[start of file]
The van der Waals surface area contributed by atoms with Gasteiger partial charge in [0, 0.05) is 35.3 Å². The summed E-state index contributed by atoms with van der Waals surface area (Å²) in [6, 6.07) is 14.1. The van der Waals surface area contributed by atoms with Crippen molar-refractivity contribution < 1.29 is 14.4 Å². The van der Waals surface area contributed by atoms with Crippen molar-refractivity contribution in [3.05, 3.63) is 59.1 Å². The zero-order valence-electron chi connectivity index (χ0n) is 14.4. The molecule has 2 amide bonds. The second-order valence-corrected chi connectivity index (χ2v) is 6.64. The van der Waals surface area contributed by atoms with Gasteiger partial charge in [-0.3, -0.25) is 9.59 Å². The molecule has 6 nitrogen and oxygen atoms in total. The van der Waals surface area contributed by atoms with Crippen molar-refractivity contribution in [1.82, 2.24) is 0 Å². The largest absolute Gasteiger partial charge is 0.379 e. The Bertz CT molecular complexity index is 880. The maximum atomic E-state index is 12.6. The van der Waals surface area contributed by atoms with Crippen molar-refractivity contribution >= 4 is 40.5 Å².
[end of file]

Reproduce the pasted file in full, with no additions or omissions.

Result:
The van der Waals surface area contributed by atoms with Gasteiger partial charge in [0, 0.05) is 35.3 Å². The summed E-state index contributed by atoms with van der Waals surface area (Å²) in [6, 6.07) is 14.1. The van der Waals surface area contributed by atoms with Crippen molar-refractivity contribution < 1.29 is 14.4 Å². The van der Waals surface area contributed by atoms with Crippen molar-refractivity contribution in [3.05, 3.63) is 59.1 Å². The zero-order valence-electron chi connectivity index (χ0n) is 14.4. The molecule has 2 amide bonds. The second-order valence-corrected chi connectivity index (χ2v) is 6.64. The van der Waals surface area contributed by atoms with Gasteiger partial charge in [-0.3, -0.25) is 9.59 Å². The molecule has 6 nitrogen and oxygen atoms in total. The van der Waals surface area contributed by atoms with Crippen molar-refractivity contribution in [1.82, 2.24) is 0 Å². The largest absolute Gasteiger partial charge is 0.379 e. The Bertz CT molecular complexity index is 880. The maximum atomic E-state index is 12.6. The van der Waals surface area contributed by atoms with Crippen molar-refractivity contribution >= 4 is 40.5 Å².